The fact that the defendant in its advertising "puffs" the alleged virtue of glass containers does not make it a premium product as against tinany more than plaintiff's advertising claim of unique qualities of tin make its product a premium product. The ultimate test, it seems to me, is whether a substantial part of the public is prepared to pay a greater price for the glass contained product.

With increasing standardization of products generally, consumer appeal through attractive packaging has become a developing aspect of competitive activity. To impose on the more attractive package a disability to meet the price at which it is acceptable to the consumer may of itself chill this developing area of competition. Other considerations not on this application sufficiently persuasive to the Court must be found before a disability to meet the lower price can be established under the law.

A determination upholding the plaintiff's contention that the defendant's glass contained wares is a premium product is bound to have an impact upon marketing and packaging practices in the California area. The consequences which follow in the wake of such a determination seriously effects the consuming public as well as the immediate litigants.

Apart from a substantial doubt that the papers clearly establish the premium quality of the defendant's product, I am of the view that the plaintiff has not on this voluminous record made that showing of irreparable injury or that "the balance of hardship dips decidedly toward the plaintiff"[13] so as to require in advance of trial the granting of the extraordinary relief it seeks.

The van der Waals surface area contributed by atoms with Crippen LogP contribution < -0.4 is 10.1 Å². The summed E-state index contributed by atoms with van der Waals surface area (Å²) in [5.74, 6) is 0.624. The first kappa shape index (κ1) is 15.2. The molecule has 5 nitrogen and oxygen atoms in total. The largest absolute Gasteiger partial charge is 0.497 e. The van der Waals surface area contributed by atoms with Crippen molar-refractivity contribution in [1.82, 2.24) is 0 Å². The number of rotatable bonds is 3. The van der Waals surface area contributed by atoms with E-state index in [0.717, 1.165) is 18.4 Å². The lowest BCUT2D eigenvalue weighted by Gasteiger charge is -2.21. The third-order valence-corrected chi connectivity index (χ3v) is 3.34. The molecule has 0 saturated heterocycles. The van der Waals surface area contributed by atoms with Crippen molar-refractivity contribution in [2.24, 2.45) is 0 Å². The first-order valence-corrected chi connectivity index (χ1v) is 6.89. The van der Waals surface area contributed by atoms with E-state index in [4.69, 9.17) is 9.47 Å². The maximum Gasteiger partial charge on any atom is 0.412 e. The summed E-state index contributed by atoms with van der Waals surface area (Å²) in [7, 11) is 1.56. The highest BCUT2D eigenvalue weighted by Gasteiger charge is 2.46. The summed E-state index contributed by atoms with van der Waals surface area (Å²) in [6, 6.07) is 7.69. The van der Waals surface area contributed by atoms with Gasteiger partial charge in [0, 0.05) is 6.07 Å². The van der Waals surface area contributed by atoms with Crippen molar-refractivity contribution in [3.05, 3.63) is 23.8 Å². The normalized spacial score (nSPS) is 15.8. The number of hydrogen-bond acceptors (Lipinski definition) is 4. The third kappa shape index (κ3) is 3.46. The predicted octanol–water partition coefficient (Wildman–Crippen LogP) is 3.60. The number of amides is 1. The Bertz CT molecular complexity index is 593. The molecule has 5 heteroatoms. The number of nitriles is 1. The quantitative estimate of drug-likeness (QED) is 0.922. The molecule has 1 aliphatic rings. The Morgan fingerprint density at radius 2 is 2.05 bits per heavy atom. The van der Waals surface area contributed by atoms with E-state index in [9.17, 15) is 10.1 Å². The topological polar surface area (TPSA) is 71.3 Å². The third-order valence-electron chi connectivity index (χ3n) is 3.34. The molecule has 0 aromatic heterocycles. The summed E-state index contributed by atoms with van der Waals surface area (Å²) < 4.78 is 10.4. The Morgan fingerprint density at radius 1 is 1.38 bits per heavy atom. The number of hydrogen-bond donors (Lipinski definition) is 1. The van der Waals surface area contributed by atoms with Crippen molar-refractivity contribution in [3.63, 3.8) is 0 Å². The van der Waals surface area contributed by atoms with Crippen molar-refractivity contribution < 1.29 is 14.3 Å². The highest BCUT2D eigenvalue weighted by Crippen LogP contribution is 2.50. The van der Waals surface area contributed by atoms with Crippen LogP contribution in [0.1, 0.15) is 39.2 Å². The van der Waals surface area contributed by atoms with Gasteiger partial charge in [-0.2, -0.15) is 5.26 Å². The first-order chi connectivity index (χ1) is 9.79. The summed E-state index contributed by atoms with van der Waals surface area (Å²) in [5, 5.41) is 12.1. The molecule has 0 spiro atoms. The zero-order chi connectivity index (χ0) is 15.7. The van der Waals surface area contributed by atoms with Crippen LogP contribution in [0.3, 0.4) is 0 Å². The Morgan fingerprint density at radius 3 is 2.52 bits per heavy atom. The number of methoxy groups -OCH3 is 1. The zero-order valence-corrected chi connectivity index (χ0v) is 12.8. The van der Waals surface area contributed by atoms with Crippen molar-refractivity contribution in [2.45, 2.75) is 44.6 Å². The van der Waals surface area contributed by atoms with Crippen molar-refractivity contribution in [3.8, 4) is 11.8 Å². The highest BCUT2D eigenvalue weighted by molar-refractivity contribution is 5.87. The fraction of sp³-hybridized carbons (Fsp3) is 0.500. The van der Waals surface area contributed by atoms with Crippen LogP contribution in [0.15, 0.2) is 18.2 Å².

Plaintiff's loss of sales volume compared to its share of the total California market is not substantial. It still retains the major portion of that market having close to 70%and its sales continue far in excess of both Beech-Nut and Heinz & Companyits two closest competitors.

According to the deposition of Gerber's president, it still has the same or a greater number of outlets than it had prior to the price reduction; and it still has the majority of shelf space.

The plaintiff, as is the defendant, is possessed of vast financial resources and each has great staying power in the intense competitive struggle in which they are now engaged. Plaintiff's position in the California market is dominant; far and away ahead of its closest competitors. It remains the largest distributor of baby foods both in California and throughout the country. The defendant's market position in California is relatively small compared to that of the plaintiff and its distributes baby foods only east of the Mississippi and in California. There is no persuasive indication on the present state of the record of any reasonable likelihood that there would be a substantial lessening of competition or that the plaintiff would be eliminated as a competitor.

It may be that the plaintiff is remitted to measures of competitive retaliation which however costly are the consequences of vigorous competition against which there is no insulation under laws concerned with the preservation of competition. As the Supreme Court has said:

"* * * There is nothing to show a congressional purpose, * * * to compel the seller to choose only between ruinously cutting *923 its prices to all its customers to match the price offered to one, or refusing to meet the competition and then ruinously raising its prices to its remaining customers to cover increased unit costs. There is, on the other hand, plain language and established practice which permits a seller, through § 2(b), to retain a customer by realistically meeting in good faith the price offered to that customer, without necessarily changing the seller's price to its other customers. * * *
"We may, therefore, conclude that Congress meant to permit the natural consequences to follow the seller's action in meeting in good faith a lawful and equally low price of its competitor."[14]

The Court on this motion is not required to determine the ultimate issues as upon a trial. However, the defendant, as of this stage of the record, has advanced sufficient under its Section 2(b) defense to warrant a trial of the contested issues rather than a determination upon conflicting affidavits and further has established that the balance of hardship weighs in its favor.